First, governments should build upon existing private-sector incentives developed through the G7’s PGII, prioritizing efforts to reduce risk and ease barriers to entry for business abroad. Frameworks created through the G7-led effort should be amplified with federal aid funding to leverage the power of private capital while minimizing debt hazards to foreign or domestic economies.

Next, diplomats and policymakers should collaborate to codify standards for high-quality infrastructure development along the proposed corridors. Such standards should necessitate quality assurance and reliability requirements, fair and equitable labor practices employing partner nation residents, environmental impact mitigation procedures and limitations, and accompanying training centers to ensure host nations can operate and replicate the Western-backed projects. Practices should also ensure that supported projects adhere to Extractive Industries Transparency Initiative principles to promote equitable and accountable value chains in resource-oriented industries. Effective frameworks should facilitate the power of macroeconomic growth while minimizing negative externalities such as those driven by irresponsible BRI development lending.

Critically, both IMEC and TAC should prioritize investments in digital infrastructure. Global internet connectivity continues to improve, but the developing world still faces a digital access gap. Just 51% of the Middle East and North African population has access to mobile connectivity compared to 85% in North America. China’s leaders intend to meet this need, with greater investments in telecommunications and cloud computing through the Digital Silk Road (DSR), but such investments could advance digital infrastructures counter to democratic values with significant security and privacy vulnerabilities inherent in Chinese technologies. A Western-coordinated digital drive could promote an alternative to DSR, allowing the United States and its allies to set the standards of the digital economy and lead in digital governance. G20 leaders can establish foundations for open and secure internet systems to support free markets and intellectual property rights, defending against the malign usage of emerging technologies and halting the spread of digital authoritarianism. 

Through investments in digital infrastructure along each corridor, the United States and its allies should also develop the foundation for an international emerging technology coalition. Several key nations along the IMEC, including Saudi Arabia and Israel, envision artificial intelligence (AI) as cornerstones of their future economies and others have begun seeking technology partnerships with Chinese leaders. Connectivity with advanced European partners would accelerate cooperative data-sharing agreements, promote interoperability and software development, cultivate global talent and technology literacy, and facilitate the creation and operationalization of democratic AI standards and norms. Spearheading such efforts would strengthen U.S. leadership in emerging technologies and support their safe usage in support of human rights and inclusive growth.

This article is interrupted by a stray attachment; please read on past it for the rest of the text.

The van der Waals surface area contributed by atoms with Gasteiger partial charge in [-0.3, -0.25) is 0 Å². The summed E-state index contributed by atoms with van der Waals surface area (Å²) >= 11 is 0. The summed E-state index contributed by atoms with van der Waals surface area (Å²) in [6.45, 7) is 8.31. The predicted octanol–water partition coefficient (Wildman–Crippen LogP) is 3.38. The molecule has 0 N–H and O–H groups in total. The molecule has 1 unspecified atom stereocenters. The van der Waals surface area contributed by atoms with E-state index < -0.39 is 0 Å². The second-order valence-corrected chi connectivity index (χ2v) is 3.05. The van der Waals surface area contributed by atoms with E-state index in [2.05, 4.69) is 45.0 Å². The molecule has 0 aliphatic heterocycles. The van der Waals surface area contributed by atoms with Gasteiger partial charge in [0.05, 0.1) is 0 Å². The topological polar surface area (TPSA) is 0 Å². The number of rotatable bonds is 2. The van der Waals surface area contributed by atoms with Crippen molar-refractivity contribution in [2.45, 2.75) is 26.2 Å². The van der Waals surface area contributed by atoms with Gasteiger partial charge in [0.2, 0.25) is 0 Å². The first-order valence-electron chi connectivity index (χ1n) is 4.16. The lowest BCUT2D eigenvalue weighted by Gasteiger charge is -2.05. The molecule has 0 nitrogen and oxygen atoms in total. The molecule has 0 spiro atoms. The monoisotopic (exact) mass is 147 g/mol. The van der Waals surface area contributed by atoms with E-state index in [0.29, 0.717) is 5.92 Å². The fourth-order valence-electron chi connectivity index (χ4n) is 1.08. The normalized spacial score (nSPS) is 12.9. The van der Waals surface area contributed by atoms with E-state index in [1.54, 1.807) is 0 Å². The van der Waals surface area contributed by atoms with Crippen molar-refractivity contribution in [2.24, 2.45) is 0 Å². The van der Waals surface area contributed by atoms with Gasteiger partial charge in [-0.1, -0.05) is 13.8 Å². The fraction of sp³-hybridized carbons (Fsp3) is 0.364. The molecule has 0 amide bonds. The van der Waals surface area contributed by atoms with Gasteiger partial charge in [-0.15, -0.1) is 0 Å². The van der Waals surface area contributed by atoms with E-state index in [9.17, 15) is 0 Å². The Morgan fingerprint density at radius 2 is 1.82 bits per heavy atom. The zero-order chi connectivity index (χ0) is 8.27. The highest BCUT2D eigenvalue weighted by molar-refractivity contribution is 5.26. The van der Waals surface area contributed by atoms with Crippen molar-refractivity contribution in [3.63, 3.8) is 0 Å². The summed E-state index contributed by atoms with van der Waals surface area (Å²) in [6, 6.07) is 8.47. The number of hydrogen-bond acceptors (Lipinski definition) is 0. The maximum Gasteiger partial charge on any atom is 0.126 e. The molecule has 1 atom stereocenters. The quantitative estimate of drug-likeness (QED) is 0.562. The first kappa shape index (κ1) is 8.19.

Most importantly, the IMEC and TAC should be viewed as development baselines for the rest of the Global South. Successful implementation in current partner nations should demonstrate the beneficial impact of investment in physical and digital infrastructure, so the project’s architecture should be prepared for expansion to new markets along the route. In particular, an expansion of African rail lines could connect landlocked markets, and additional digital expansion across India and Southeast Asia could leverage the power of the region’s digital economy to improve global connectivity.

水滴石穿,绳锯木断 – Water Drops Cut Stone, Rope Saws Cut Wood

Launching an ambitious intercontinental infrastructure project will require years of planning, deep financial support, and careful diplomatic negotiations, only complicated by continued conflict in Ukraine and Gaza. However, the IMEC and TAC announcements land at a pivotal moment, as emerging nations jockey for influence and traditional alliances face uncertainty. Successful economic corridors linking partners across three continents could offer necessary assistance and welcome stability for emerging economies while codifying favorable partnerships for Western allies.